Google designs emojis depicting professional women

Female emojisImage copyrightGOOGLE

Image captionGoogle is suggesting 13 new emojis depicting women in a range of jobs

Google engineers have designed a set of 13 emojis that they say better represent women in the world of work.

The designs have been presented to the Unicode consortium, the body that approves and standardises emojis.

The team said that they hoped the samples would “empower young women (the heaviest emoji users) and better reflect the pivotal roles women play in the world”.

It includes healthcare workers, scientists and businesswomen.

Fierce professionals

Emojis are icons that are increasingly being used in mobile and web messaging to help tell a story.

The term – which means picture (e) and character (moji) in Japanese – was added to the Oxford English Dictionary in 2013.

The team of four Google employees cited a New York Times op-ed called “Emoji Feminism” as the motivation for its new designs.

“Where, I wanted to know, was the fierce professional working her way to tenure? Where was the lawyer? The accountant? The surgeon?” asks Amy Butcher in the piece.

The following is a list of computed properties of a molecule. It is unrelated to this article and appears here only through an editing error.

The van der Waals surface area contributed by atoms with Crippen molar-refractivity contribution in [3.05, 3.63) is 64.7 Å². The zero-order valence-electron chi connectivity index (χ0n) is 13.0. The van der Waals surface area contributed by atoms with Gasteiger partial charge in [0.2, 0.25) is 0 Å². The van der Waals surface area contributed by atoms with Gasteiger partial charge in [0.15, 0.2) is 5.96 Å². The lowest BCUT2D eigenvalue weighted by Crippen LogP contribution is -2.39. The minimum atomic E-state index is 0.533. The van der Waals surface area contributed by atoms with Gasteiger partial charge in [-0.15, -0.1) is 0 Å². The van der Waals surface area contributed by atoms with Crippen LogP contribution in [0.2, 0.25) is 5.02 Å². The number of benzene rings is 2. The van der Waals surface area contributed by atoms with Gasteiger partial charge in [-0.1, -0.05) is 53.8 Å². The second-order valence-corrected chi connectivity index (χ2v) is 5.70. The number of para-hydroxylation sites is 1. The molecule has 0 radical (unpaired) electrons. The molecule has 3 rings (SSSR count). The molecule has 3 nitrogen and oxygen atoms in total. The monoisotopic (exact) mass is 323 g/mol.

“We are told we are the new generation of American women; no longer a minority, we are, in fact, the majority of breadwinners in American homes. And yet the best we can get is the flamenco [dancer].”

ALSO READ  How your business can use Facebook to effectively reach your Audience

Ballerina v disco-dancer

Research by Procter & Gamble suggested that 82% of girls aged 16-24 use emojis every day. More than half of those surveyed thought that female emojis were stereotypical.

Google’s designs include women in technology, construction, farming and the food industry. The female musician emoji includes a homage to the late David Bowie – with a pink zig-zag on her face.

Users can already select from different skin tones as well as the generic yellow on some devices.

Recently Emojipedia, a search engine for emojis, proposed that you should also be able to choose the colour of hair and specify gender.

All emojis need to be approved by Unicode to make sure that they display properly across the different platforms.

However, emojis can look very different on competing platforms – a dancer emoji for instance shows up as a ballerina on LG phones, a man disco-dancing on Samsung devices, a yellow blob with its arm raised on Android and a flamenco dancer on iOS.

The next batch of emoji candidates is due to be released mid-year but it is unclear whether Google’s designs will be approved in time to be included in this.



Leave a Reply

Your email address will not be published. Required fields are marked *